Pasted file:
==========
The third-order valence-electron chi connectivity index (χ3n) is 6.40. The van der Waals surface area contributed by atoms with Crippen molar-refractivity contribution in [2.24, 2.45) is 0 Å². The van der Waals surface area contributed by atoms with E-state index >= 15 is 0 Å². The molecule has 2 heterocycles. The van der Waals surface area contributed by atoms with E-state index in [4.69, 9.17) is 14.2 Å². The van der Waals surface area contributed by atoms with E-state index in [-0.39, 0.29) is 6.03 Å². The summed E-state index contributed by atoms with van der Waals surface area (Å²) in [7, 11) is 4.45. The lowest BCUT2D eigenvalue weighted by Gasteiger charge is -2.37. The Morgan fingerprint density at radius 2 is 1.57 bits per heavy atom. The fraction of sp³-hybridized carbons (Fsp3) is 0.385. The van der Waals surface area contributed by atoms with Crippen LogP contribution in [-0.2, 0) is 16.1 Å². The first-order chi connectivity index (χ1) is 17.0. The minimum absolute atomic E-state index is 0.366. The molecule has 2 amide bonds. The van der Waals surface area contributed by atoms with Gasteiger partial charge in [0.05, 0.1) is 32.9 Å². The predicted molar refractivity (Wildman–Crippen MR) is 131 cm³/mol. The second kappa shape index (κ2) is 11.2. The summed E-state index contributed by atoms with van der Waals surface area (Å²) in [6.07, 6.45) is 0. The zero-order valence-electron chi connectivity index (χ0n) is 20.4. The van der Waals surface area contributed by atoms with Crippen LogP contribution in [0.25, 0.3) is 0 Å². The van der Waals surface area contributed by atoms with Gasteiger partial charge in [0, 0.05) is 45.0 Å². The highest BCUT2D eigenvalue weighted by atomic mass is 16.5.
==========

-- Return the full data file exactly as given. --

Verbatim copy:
The third-order valence-electron chi connectivity index (χ3n) is 6.40. The van der Waals surface area contributed by atoms with Crippen molar-refractivity contribution in [2.24, 2.45) is 0 Å². The van der Waals surface area contributed by atoms with E-state index >= 15 is 0 Å². The molecule has 2 heterocycles. The van der Waals surface area contributed by atoms with E-state index in [4.69, 9.17) is 14.2 Å². The van der Waals surface area contributed by atoms with E-state index in [-0.39, 0.29) is 6.03 Å². The summed E-state index contributed by atoms with van der Waals surface area (Å²) in [7, 11) is 4.45. The lowest BCUT2D eigenvalue weighted by Gasteiger charge is -2.37. The Morgan fingerprint density at radius 2 is 1.57 bits per heavy atom. The fraction of sp³-hybridized carbons (Fsp3) is 0.385. The van der Waals surface area contributed by atoms with Crippen LogP contribution in [-0.2, 0) is 16.1 Å². The first-order chi connectivity index (χ1) is 17.0. The minimum absolute atomic E-state index is 0.366. The molecule has 2 amide bonds. The van der Waals surface area contributed by atoms with Gasteiger partial charge in [0.05, 0.1) is 32.9 Å². The predicted molar refractivity (Wildman–Crippen MR) is 131 cm³/mol. The second kappa shape index (κ2) is 11.2. The summed E-state index contributed by atoms with van der Waals surface area (Å²) in [6.07, 6.45) is 0. The zero-order valence-electron chi connectivity index (χ0n) is 20.4. The van der Waals surface area contributed by atoms with Crippen LogP contribution in [0.25, 0.3) is 0 Å². The van der Waals surface area contributed by atoms with Gasteiger partial charge in [0, 0.05) is 45.0 Å². The highest BCUT2D eigenvalue weighted by atomic mass is 16.5.